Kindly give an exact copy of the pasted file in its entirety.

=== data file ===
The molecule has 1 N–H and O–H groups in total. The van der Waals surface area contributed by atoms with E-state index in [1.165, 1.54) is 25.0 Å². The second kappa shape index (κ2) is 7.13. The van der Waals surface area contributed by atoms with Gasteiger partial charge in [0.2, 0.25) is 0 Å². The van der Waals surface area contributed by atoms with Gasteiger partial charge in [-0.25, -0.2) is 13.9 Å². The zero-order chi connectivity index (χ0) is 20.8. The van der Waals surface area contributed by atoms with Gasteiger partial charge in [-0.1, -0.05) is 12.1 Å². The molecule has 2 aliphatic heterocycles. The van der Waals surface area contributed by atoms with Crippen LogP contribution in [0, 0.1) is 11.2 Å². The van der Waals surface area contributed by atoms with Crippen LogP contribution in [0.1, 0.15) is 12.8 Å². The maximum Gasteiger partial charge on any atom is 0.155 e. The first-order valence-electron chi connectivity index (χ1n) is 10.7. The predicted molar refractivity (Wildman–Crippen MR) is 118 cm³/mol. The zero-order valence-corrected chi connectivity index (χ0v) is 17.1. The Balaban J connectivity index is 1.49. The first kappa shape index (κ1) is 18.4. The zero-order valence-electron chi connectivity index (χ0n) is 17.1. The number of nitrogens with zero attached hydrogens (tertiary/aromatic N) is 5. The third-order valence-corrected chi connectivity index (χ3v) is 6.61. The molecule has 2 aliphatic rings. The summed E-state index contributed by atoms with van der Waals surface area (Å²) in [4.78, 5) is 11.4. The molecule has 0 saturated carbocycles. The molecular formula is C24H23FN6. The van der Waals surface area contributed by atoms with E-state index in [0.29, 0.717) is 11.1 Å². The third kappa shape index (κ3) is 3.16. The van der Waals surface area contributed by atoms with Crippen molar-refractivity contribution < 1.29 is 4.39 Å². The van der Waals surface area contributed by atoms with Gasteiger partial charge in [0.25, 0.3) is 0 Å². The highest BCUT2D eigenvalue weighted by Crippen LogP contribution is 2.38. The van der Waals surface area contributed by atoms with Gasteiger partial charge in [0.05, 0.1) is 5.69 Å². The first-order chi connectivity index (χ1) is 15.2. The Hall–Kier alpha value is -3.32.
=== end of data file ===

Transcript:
The molecule has 1 N–H and O–H groups in total. The van der Waals surface area contributed by atoms with E-state index in [1.165, 1.54) is 25.0 Å². The second kappa shape index (κ2) is 7.13. The van der Waals surface area contributed by atoms with Gasteiger partial charge in [0.2, 0.25) is 0 Å². The van der Waals surface area contributed by atoms with Gasteiger partial charge in [-0.25, -0.2) is 13.9 Å². The zero-order chi connectivity index (χ0) is 20.8. The van der Waals surface area contributed by atoms with Gasteiger partial charge in [-0.1, -0.05) is 12.1 Å². The molecule has 2 aliphatic heterocycles. The van der Waals surface area contributed by atoms with Crippen LogP contribution in [0, 0.1) is 11.2 Å². The van der Waals surface area contributed by atoms with Crippen LogP contribution in [0.1, 0.15) is 12.8 Å². The maximum Gasteiger partial charge on any atom is 0.155 e. The first-order valence-electron chi connectivity index (χ1n) is 10.7. The predicted molar refractivity (Wildman–Crippen MR) is 118 cm³/mol. The zero-order valence-corrected chi connectivity index (χ0v) is 17.1. The Balaban J connectivity index is 1.49. The first kappa shape index (κ1) is 18.4. The zero-order valence-electron chi connectivity index (χ0n) is 17.1. The number of nitrogens with zero attached hydrogens (tertiary/aromatic N) is 5. The third-order valence-corrected chi connectivity index (χ3v) is 6.61. The molecule has 2 aliphatic rings. The summed E-state index contributed by atoms with van der Waals surface area (Å²) in [4.78, 5) is 11.4. The molecule has 0 saturated carbocycles. The molecular formula is C24H23FN6. The van der Waals surface area contributed by atoms with E-state index in [0.29, 0.717) is 11.1 Å². The third kappa shape index (κ3) is 3.16. The van der Waals surface area contributed by atoms with Crippen molar-refractivity contribution < 1.29 is 4.39 Å². The van der Waals surface area contributed by atoms with Gasteiger partial charge in [0.25, 0.3) is 0 Å². The highest BCUT2D eigenvalue weighted by Crippen LogP contribution is 2.38. The van der Waals surface area contributed by atoms with Gasteiger partial charge in [0.05, 0.1) is 5.69 Å². The first-order chi connectivity index (χ1) is 15.2. The Hall–Kier alpha value is -3.32.